It is important to add that privacy tools have been increasingly more common directly on-chain. While some of them are discussed in the next chapters, others have been released fairly recently and there is not enough information available to evaluate them adequately. There are mixed expectations about what kind of reaction the outburst of privacy coins will bring in terms of legislation as we move forward. While some expect retaliation and prosecution from the governments, perhaps surprisingly, a crypto pioneer such as Chaum did not seem to be so concerned about the issue when asked if he thinks that government will be upset about many of the blockchain projects becoming privacy-oriented, at the Lisbon’s 2018 Web Summit:

No, I think that privacy in the consumer payment space already exists. It's necessary. It's going to be very hard to extract that from Western democracies populations and it's not really a fundamental issue for criminal operations or terrorism or something. I mean moving large amounts of money around that's a different matter and it's kind of, you know, most of the US $100 bills are offshore and we don't know where they are and they're probably up to no good. And you know, you can move a little envelope of uncut diamonds around pretty easily. You don't see them on an X-ray machine when you walk through the airport.
I mean, you know, the consumer payments is a whole different matter. You have to have privacy and I don't think that's going to be in fact of an issue when this stuff scales. You have to have it in order for it to scale, and it’ll never be picked up by consumers if it doesn't have it, and once it's deployed at consumer scale with privacy, it's a done deal. You'll never take it back.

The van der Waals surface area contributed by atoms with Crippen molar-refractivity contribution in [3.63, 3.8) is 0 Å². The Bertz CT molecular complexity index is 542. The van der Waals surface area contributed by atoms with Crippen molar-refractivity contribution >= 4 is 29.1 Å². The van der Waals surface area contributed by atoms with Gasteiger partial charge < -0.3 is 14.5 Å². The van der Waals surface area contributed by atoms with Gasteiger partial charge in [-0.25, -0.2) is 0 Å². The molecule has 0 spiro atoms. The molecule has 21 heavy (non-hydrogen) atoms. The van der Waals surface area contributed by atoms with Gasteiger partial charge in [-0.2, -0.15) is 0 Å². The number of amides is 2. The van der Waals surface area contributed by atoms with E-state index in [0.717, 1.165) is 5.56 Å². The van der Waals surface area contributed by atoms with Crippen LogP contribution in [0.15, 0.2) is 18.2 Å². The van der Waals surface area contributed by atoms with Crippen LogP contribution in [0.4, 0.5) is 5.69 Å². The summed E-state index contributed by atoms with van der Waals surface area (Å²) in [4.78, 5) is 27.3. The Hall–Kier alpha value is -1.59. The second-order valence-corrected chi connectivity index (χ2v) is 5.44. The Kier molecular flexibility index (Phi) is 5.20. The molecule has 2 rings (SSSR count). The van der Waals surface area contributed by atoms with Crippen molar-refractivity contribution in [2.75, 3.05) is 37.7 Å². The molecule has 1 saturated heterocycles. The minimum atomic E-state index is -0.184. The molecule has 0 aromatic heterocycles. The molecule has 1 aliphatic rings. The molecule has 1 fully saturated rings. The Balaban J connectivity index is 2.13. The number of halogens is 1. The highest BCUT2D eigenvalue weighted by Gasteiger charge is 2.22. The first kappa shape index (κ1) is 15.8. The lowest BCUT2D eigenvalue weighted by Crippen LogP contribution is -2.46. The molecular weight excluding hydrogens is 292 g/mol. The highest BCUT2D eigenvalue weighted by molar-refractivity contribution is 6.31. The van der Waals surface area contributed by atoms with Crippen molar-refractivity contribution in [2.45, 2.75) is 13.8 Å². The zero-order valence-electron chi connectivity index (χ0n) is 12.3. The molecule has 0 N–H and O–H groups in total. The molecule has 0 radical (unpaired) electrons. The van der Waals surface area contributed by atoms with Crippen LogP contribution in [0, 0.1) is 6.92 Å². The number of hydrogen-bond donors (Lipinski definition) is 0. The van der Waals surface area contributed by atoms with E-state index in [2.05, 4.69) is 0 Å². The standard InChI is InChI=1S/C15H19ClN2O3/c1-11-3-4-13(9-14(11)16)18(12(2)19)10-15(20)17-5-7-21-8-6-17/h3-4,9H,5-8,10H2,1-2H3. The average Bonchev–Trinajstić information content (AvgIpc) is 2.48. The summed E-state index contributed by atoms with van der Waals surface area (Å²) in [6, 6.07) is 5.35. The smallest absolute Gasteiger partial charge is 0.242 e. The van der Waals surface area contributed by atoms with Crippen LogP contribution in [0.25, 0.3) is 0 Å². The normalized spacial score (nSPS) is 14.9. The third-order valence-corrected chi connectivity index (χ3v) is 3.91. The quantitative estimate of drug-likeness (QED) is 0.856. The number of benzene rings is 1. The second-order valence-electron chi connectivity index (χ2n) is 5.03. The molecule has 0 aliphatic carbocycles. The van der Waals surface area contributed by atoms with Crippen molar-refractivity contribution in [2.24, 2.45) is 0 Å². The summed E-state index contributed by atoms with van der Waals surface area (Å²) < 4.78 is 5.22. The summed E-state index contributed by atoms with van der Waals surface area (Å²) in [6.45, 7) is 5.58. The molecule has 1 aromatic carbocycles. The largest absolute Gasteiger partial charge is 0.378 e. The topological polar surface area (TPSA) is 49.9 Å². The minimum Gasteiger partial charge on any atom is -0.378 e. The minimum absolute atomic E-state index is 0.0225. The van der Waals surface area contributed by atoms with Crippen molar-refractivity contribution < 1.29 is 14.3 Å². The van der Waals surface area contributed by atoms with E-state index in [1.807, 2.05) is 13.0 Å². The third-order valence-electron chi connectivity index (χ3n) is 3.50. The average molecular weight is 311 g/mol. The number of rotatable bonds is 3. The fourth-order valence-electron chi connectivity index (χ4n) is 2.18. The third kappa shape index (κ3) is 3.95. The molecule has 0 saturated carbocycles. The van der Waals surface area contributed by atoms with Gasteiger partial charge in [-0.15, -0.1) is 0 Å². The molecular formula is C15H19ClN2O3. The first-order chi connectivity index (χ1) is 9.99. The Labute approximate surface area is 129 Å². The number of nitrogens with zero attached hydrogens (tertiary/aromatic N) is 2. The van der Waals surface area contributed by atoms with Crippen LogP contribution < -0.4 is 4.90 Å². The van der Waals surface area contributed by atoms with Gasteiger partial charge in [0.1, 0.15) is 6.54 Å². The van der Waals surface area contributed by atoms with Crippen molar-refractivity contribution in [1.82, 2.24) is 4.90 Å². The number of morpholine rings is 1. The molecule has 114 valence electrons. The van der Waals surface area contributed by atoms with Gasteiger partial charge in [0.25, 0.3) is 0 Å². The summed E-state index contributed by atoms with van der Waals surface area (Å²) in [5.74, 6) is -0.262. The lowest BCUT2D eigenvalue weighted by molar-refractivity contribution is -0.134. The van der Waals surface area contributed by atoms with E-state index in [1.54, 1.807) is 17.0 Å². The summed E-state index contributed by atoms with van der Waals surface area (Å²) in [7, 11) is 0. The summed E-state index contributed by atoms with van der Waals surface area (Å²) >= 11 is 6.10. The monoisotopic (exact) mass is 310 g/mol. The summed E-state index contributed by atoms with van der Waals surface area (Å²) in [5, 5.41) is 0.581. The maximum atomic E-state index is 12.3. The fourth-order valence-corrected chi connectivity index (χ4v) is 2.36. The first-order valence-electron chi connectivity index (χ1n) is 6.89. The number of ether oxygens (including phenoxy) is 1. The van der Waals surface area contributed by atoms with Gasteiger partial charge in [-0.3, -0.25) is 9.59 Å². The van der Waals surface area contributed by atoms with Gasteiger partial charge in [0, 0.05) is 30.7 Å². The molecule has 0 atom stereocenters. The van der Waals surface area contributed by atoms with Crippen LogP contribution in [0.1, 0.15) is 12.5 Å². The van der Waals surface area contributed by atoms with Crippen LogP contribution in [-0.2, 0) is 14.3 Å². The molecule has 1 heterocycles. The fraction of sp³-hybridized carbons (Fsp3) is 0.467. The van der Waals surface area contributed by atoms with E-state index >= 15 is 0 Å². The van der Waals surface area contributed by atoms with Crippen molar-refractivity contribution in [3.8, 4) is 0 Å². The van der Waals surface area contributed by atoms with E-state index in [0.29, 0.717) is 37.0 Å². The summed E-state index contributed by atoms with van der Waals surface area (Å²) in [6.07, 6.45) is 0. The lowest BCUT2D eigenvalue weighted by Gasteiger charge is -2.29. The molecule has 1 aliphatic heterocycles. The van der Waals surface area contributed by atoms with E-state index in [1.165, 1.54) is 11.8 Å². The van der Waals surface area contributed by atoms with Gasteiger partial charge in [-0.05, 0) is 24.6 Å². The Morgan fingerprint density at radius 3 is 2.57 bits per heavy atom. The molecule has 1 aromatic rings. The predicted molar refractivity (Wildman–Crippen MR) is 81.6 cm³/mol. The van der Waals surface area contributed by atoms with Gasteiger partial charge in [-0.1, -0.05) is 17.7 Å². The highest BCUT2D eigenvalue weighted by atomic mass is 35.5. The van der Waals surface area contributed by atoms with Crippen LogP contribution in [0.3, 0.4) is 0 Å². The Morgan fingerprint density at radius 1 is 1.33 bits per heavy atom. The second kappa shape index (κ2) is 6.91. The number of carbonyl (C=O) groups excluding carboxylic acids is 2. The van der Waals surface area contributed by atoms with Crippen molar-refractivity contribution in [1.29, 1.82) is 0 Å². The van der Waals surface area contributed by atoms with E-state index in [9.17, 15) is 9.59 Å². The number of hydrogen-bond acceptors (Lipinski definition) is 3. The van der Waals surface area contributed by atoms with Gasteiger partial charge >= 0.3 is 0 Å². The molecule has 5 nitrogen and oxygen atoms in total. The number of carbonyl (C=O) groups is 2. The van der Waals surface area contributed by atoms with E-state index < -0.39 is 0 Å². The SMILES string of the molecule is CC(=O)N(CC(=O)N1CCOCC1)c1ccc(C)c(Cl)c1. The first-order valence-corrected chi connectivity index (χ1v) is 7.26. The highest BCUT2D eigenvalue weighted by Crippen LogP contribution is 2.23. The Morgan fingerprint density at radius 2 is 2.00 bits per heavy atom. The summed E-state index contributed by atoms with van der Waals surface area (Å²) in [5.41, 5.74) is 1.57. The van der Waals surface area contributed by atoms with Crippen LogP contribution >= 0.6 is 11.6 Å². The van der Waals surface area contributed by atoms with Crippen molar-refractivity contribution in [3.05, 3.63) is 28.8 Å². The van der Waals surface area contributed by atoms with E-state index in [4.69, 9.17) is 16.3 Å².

At around the same time, I was in the audience to hear Chaum’s former colleague, the CEO of Zcash, Zooko Wilcox, at another conference called Devcon 4 in Prague, presenting his recent experiences from extensive meetings and consultations with US authorities:

You have probably heard that law enforcement and regulators and governments fear privacy, or that privacy technology like Zcash is incompatible with regulation, and I’m here to say that’s totally wrong. It’s not incompatible with regulation, and the actual regulators are not afraid of it and are not trying to prevent it.

He further backed up his claim by referring to the evidence that Zcash was approved by the New York Department of Financial Services to be traded at the Winklevoss exchange Gemini, prior that year. This alone should give legitimacy to privacy coins, from the legal perspective. While this might be true in some countries, the government's ban on crypto in India and China suggests that the opposite approach is equally possible, if not even more frequent. In 2021, the fact is that the status of cryptocurrencies, more so those with privacy preserving focus and features, is ambiguous, at best.

Conclusion

Nonetheless, as the global leaders talk increasingly more about a cashless society, the appeal of anonymous cryptocurrencies will just grow as they become more relevant. Elimination of cash has been on the radar for the same reasons the early digital currencies did not survive — governments’ ever-present eagerness to eradicate money laundering and trade of illicit goods. These efforts will eventually lead into a future where two parallel financial universes, the cashless and the bankless, will have to learn to co-exist together. It is likely that in many countries, anonymous cryptocurrencies will eventually be the only way to preserve financial privacy and freedom to transact. The privacy which one can achieve will move on a scale. While Bitcoin alone will likely offer options to obfuscate some of the transaction data, users with the desire to get the highest privacy guarantees possible will use other blockchains such as Monero, Zcash, Firo, or Pivx, or even more likely a combination of them. Built-in mixers are increasingly more common across the range of various crypto assets, not only Bitcoin. Ethereum alone features multiple such solutions in the form of Hopper, Heiswap, and Tornado. Moreover, it is not only mixers, but also a full-fledged privacy regime thanks to solutions such as Aztec protocol. And increasingly more chains are going this direction, even those that are commonly not thought of as privacy chains, such as Decred or Tezos. Proliferation of privacy techniques across the multichain crypto world is crucial in order to maintain cryptocurrencies' main purpose and their raison d'être: censorship resistant digital payments.

Chapter 08
00 — Intro